Regarding the Aug. 15 article, "In Vermont, farmers buck registration efforts": I've been watching with growing horror and dread as the National Animal Identification System and related state-level movements attempt to destroy small farmers for the sake of commercial gain, as documented in the Aug. 15 article on farm registration. The mantra of disease control offered by proponents falls dead when one looks at the current practices within the industry. For example: If disease prevention is so important, why, then, are animals too sick to even stand up still being slaughtered and put into the food supply?
The registration process is also expensive, invasive, and impractical – not to mention abhorrent to anyone who still values this country's founding vision: freedom.
Countries that have implemented such programs have seen few benefits but lots of hassle and expense as a result. Where is the line drawn? What about nonfarmers with pet livestock? What about animal rescue groups? How about 4-H participants?
El Segundo, Calif.
Thanks for your Aug. 17 article, "Buy vegetables? Why?" on Wisconsin's generosity. I grew up in Connecticut and moved to Wisconsin fresh out of college, living in several locations for a total of nine happy years until moving back East a few years ago. The article brought back many wonderful memories of friendly neighbors and co-workers – and their garden produce.
Occasionally a co-worker would know a farmer with a crop of asparagus coming in or have a cousin who was an expert at picking wild morels (gourmet mushrooms), and then the game would be something like a combination of silent auction and let's make a deal.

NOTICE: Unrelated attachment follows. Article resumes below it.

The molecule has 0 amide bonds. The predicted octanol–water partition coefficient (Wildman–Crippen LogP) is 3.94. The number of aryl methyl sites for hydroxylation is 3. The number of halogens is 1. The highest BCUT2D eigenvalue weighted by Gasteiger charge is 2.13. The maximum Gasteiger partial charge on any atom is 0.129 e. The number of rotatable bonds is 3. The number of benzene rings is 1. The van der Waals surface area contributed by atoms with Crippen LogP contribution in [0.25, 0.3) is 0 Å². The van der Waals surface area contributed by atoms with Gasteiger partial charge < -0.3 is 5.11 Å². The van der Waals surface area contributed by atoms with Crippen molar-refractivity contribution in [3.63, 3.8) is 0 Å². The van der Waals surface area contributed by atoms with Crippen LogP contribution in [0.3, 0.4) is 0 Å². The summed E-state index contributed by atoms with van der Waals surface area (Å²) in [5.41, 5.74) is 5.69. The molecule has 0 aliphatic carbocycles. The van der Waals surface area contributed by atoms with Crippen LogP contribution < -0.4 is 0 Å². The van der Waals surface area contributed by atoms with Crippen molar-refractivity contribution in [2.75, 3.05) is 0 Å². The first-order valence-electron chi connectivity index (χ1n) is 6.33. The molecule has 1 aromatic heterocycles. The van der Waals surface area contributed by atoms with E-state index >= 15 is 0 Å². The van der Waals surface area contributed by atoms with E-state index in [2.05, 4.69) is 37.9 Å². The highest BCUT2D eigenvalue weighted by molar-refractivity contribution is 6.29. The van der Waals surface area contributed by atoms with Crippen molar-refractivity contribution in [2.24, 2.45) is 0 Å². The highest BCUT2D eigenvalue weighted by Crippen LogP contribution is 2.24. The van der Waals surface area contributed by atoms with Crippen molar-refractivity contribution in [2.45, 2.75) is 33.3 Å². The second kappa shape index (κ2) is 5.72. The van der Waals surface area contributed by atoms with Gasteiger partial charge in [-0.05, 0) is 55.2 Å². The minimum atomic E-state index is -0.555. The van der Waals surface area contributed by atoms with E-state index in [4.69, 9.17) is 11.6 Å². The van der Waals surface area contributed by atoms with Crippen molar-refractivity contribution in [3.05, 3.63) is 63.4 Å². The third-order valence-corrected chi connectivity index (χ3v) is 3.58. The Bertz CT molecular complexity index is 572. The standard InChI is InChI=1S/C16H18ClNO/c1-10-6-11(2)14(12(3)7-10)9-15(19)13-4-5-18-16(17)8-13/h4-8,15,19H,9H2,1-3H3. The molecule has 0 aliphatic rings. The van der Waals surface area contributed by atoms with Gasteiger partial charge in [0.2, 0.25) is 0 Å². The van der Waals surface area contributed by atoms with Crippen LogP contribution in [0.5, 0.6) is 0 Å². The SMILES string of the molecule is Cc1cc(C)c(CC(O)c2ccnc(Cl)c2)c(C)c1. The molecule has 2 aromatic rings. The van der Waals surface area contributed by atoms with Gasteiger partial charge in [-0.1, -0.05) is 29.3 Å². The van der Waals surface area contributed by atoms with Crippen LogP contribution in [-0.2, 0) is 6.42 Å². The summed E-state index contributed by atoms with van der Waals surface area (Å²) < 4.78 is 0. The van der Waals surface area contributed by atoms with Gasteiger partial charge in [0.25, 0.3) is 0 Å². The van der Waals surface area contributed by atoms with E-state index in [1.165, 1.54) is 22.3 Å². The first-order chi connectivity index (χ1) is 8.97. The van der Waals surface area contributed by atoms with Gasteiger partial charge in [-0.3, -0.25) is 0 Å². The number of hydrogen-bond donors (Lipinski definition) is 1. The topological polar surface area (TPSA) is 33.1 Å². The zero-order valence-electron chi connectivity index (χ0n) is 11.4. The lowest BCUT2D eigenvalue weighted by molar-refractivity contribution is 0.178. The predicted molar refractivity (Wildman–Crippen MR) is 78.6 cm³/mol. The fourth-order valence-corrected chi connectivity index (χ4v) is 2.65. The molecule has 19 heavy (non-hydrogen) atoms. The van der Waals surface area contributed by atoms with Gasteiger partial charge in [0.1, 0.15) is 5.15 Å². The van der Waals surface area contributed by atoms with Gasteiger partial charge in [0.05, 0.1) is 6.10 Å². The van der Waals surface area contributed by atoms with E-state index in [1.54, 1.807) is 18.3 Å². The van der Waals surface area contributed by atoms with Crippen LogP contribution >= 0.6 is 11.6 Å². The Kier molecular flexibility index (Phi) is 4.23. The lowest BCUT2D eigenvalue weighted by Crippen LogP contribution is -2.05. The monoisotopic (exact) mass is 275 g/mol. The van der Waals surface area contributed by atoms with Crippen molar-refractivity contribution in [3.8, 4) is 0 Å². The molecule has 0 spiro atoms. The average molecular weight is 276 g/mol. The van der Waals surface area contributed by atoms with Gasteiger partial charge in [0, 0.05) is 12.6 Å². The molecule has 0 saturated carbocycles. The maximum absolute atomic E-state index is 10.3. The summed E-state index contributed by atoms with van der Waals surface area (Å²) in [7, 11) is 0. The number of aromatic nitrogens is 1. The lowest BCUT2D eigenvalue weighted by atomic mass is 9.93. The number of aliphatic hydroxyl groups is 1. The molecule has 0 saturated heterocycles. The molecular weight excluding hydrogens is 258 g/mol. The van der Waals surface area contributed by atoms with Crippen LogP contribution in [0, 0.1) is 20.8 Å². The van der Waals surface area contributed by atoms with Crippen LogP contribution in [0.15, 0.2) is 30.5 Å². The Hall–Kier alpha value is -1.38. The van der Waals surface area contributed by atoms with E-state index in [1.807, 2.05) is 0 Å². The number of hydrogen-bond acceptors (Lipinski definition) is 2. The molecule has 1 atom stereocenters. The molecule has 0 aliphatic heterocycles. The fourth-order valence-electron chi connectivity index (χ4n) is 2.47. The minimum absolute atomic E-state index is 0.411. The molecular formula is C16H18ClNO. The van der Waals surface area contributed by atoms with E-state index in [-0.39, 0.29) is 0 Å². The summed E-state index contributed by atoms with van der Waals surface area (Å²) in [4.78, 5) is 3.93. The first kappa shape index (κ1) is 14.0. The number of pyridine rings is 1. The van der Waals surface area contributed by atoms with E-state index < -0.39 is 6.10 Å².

The generosity of my Wisconsin neighbors went far beyond produce. My husband and I hadn't even set foot in our first apartment when Gary, our new downstairs neighbor, appeared and insisted on helping us portage our belongings upstairs. And he lent us a fan to move the still, humid August air. Once, when we showed up early for a dance at a downtown Madison location on a Valentine's night and offered to help the band set up, we were just handed the keys to a brand new car to unload the thousands of dollars worth of equipment.
I learned that it's not just generosity, but neighborliness and community. And the belief in the immutable reciprocity of kindness. When people ask where I'm from, I tell them "Connecticut and Wisconsin" – and count myself lucky.
Regarding, "It's not easy being gifted," the Aug. 22 book review of "Hothouse Kids: The Dilemma of the Gifted Child": What a complete disservice to gifted kids.
Isn't it enough that they aren't appreciated by the school system and told that all kids even out by third grade? Isn't it enough that they are rejected by their peers for being "different?" Isn't it enough that they are treated as outsiders by adults who seem jealous that their kids aren't as smart or as talented?
Isn't it enough that our gifted kids have few role models and are forced to live in a world of mediocrity, where everyone is encouraged to do "just enough to get by?" If our kids are happy being different, why shouldn't we happily celebrate their difference?
Conformity is not the alternative. It creates monsters worse than Frankenstein.
Essex Fells, N.J.
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